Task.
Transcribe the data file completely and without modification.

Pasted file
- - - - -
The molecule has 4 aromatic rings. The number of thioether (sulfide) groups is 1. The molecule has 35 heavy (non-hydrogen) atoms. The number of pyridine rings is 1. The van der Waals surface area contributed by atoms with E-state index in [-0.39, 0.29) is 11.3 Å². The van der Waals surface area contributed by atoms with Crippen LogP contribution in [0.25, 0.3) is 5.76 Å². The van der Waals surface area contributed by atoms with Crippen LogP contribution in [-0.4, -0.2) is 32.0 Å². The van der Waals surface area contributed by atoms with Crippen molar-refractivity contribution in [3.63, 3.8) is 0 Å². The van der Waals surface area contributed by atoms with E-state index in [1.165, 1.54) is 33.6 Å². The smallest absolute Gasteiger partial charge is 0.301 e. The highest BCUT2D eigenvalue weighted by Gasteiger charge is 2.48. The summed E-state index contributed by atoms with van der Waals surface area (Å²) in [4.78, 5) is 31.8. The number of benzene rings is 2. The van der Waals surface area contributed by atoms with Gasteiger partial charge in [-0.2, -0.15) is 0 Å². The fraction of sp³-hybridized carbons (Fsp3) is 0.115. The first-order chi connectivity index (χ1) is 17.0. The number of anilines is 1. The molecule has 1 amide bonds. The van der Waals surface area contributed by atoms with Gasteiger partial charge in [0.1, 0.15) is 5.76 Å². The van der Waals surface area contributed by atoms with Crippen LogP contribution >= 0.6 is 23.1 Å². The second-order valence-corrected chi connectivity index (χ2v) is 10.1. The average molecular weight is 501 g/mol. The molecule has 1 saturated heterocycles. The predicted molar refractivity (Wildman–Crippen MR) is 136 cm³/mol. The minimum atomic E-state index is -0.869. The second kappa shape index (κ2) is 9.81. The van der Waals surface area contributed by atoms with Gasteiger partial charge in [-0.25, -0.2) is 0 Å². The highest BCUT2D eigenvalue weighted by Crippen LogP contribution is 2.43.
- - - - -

The molecule has 4 aromatic rings. The number of thioether (sulfide) groups is 1. The molecule has 35 heavy (non-hydrogen) atoms. The number of pyridine rings is 1. The van der Waals surface area contributed by atoms with E-state index in [-0.39, 0.29) is 11.3 Å². The van der Waals surface area contributed by atoms with Crippen LogP contribution in [0.25, 0.3) is 5.76 Å². The van der Waals surface area contributed by atoms with Crippen LogP contribution in [-0.4, -0.2) is 32.0 Å². The van der Waals surface area contributed by atoms with Crippen molar-refractivity contribution in [3.63, 3.8) is 0 Å². The van der Waals surface area contributed by atoms with E-state index in [1.165, 1.54) is 33.6 Å². The smallest absolute Gasteiger partial charge is 0.301 e. The highest BCUT2D eigenvalue weighted by Gasteiger charge is 2.48. The summed E-state index contributed by atoms with van der Waals surface area (Å²) in [4.78, 5) is 31.8. The number of benzene rings is 2. The van der Waals surface area contributed by atoms with Gasteiger partial charge in [-0.2, -0.15) is 0 Å². The fraction of sp³-hybridized carbons (Fsp3) is 0.115. The first-order chi connectivity index (χ1) is 17.0. The number of anilines is 1. The molecule has 1 amide bonds. The van der Waals surface area contributed by atoms with Gasteiger partial charge in [0.1, 0.15) is 5.76 Å². The van der Waals surface area contributed by atoms with Crippen LogP contribution >= 0.6 is 23.1 Å². The second-order valence-corrected chi connectivity index (χ2v) is 10.1. The average molecular weight is 501 g/mol. The molecule has 1 saturated heterocycles. The predicted molar refractivity (Wildman–Crippen MR) is 136 cm³/mol. The minimum atomic E-state index is -0.869. The second kappa shape index (κ2) is 9.81. The van der Waals surface area contributed by atoms with Gasteiger partial charge in [-0.25, -0.2) is 0 Å². The highest BCUT2D eigenvalue weighted by Crippen LogP contribution is 2.43.